In Aztec culture, cocoa was one of the most highly prized due to its medicinal and stimulant value, along with its taste. The polyphenols found in cocoa occur in a higher concentration than can be found in any other food. They also have antioxidant activity much greater than those found in broccoli or red wine. The catechins and procyanidins that are found in cocoa seem to lower the risk of cancer and heart disease. Cocoa has also been proven in studies to reduce blood pressure, improve insulin sensitivity, and slightly ameliorate the lipid profile. Although cocoa is a healthy and tasteful food, it is high in caloric content and therefore, its ingestion must be accompanied by the careful reduction of calories from other sources.
Many studies have shown that tea polyphenols can be extremely beneficial to human health, possessing anti-obesity, antihypertensive, anti-diabetic, antioxidant, anti-inflammatory, and anticancer effects. Tea is the world’s second most consumed beverage, although less popular in the Western diet. Green tea and white tea retain more polyphenols in their intact form, as oolong and black teas undergo more extensive processing before they are marketed. Tea polyphenols break down in high temperatures therefore; freshly brewed tea contains a higher amount of polyphenols per serving than do tea drinks that are canned or bottled.
Similar to the blueberry, the black chokeberry is high in anthocyanins and antioxidant activity. It is native to eastern North America and has become popular in Eastern Europe and Russia due to its health-promoting potential. This berry protects the liver from chemical poisoning and the stomach lining from ulcers. It also acts as an anti-inflammatory, lowers harmful cholesterol levels, and prevents dangerous swings in blood pressure. Some studies have shown that this berry seems to prevent the harmful mutations in cell cultures, regulates immune function of human white blood cell cultures, and suppressed the growth of human colon cancers.
June 25, 2008 01:44 PM
Tea is soaked in culture and history, with its roots dating back to ancient China. Chinese legend says that tea was created more than 5,000 years ago when the leaves fell into the boiling water of an early emperor. From there, tea has become a popular drink, with a culture of its own. True teas are made from the dried leaves of the tea plant, which was first cultivated in China and found growing wild in India. The different processing techniques are used on the leaves of the tea plant in order to produce the many different styles. Green tea is produced by steaming the fresh-picked leaves, followed by heat-drying, while black tea is made by allowing the tea leaves to ferment completely before firing. Oolong teas are made by partially fermenting the leaves before firing while white tea is the least processed of all the teas, with it not being oxidized or rolled by instead, dried by steaming.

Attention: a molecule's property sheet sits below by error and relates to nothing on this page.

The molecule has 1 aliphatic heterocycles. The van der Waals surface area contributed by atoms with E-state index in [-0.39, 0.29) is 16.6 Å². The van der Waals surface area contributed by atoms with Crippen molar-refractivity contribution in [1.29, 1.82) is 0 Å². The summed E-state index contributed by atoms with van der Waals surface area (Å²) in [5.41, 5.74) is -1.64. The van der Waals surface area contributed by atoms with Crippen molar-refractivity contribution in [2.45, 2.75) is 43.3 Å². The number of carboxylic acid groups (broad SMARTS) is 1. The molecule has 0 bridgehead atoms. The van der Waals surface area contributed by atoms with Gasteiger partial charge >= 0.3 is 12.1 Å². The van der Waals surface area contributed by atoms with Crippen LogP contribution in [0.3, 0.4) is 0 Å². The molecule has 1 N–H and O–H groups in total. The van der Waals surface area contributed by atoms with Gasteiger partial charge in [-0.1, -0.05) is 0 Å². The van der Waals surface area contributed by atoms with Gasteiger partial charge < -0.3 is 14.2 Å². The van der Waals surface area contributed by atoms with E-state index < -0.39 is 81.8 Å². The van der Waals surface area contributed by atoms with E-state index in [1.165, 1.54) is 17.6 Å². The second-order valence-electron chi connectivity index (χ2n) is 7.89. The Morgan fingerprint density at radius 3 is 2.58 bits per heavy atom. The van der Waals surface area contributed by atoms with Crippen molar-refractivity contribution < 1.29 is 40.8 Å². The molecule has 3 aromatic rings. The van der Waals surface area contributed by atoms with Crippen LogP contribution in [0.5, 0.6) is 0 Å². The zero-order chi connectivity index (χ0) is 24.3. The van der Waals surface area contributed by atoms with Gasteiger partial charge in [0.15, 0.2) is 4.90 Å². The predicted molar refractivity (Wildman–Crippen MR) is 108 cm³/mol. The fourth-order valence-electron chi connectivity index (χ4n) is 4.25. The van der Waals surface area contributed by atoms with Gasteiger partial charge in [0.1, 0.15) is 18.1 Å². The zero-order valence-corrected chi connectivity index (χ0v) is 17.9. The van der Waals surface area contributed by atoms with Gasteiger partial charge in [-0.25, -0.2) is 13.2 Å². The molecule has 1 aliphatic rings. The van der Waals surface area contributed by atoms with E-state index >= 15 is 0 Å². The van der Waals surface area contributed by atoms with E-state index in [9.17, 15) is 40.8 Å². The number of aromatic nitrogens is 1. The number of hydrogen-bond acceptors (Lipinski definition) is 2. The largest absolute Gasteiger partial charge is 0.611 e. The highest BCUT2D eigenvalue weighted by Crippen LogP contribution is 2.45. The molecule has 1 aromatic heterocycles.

Anything that doesn’t come from the Camellia sinensis plant is known as an herbal tea. Herbal teas contain herbs and spices that are often used for health purposes. Rooibos, which is the popular herbal tea, is also referred to as red tea, is full of polyphenols and flavonoids which help reduce cellular damage that is caused by free radicals which weaken natural defenses. Red tea also contains many beneficial vitamins and minerals and helps to reduce cramping and gas.
Other herbal tea blends are made for various symptoms such as PMS, energy, weight control, and detoxing. An herbal tea blend that is comprised of astragalus, cranberry, rooibos, and three types of Echinacea can help to support the body’s natural defense system. Peppermint blend teas alleviate digestive disorders and insomnia, while Holy Basil tea helps to alleviate stress, lowers cortisol levels, and promotes a sense of well-being. All ingredients in an herbal tea have a purpose. The herbs and spices improve well-being and contribute to an active, balance, and healthy lifestyle.
A quality herbal tea looks at several aspects of the ingredients. Each herb is looked at for its medicinal value before being included in a tea. Higher quality herbs mean that a higher price is paid for the starting bulk materials, making the price of the finished tea product more expensive. Where the herbs are grown, how they are grown, and how they are harvested are all very important pieces of information to tea makers, who all want the best quality available for their tea formulas. The most important fact to tea makers is that the herbs are organic, and if they’re not organic, that they are wild-crafted, meaning that they go through quality control procedures to make sure that there are no chemical pollutants, heavy metals, or toxins in them.
Finally, the cut of the herbs is also especially important when creating teas, with tea bag cut producing the most effective single serving healthful tea. A tea bag cut means that they are small enough to be broken down and extract all the valuable components are able to be extracted out of the herbs in the shortest amount of time. Herbs should also be large enough that they don’t pass through the filter bag and leave residue in the cup. Herb quality and freshness is also very important, with the color of the herbs being vibrant and the smell obvious.
Fruit and Vegetable Lightning drink mixes from Natures Plus
February 06, 2007 02:41 PM
Enjoy the Rainbow – the Color Wheel of Fruits and Vegetables
We’ve all heard the statistics, and have probably seen the signs in the produce section of our favorite grocery store: eating 5 servings of fruits and veggies a day is important,
Chances are also pretty good that we’ve also seen the newest food pyramid, encouraging Americans to “eat a rainbow of frits and vegetables.” That is, choose from the rich variety of colors for the best all-around health benefits.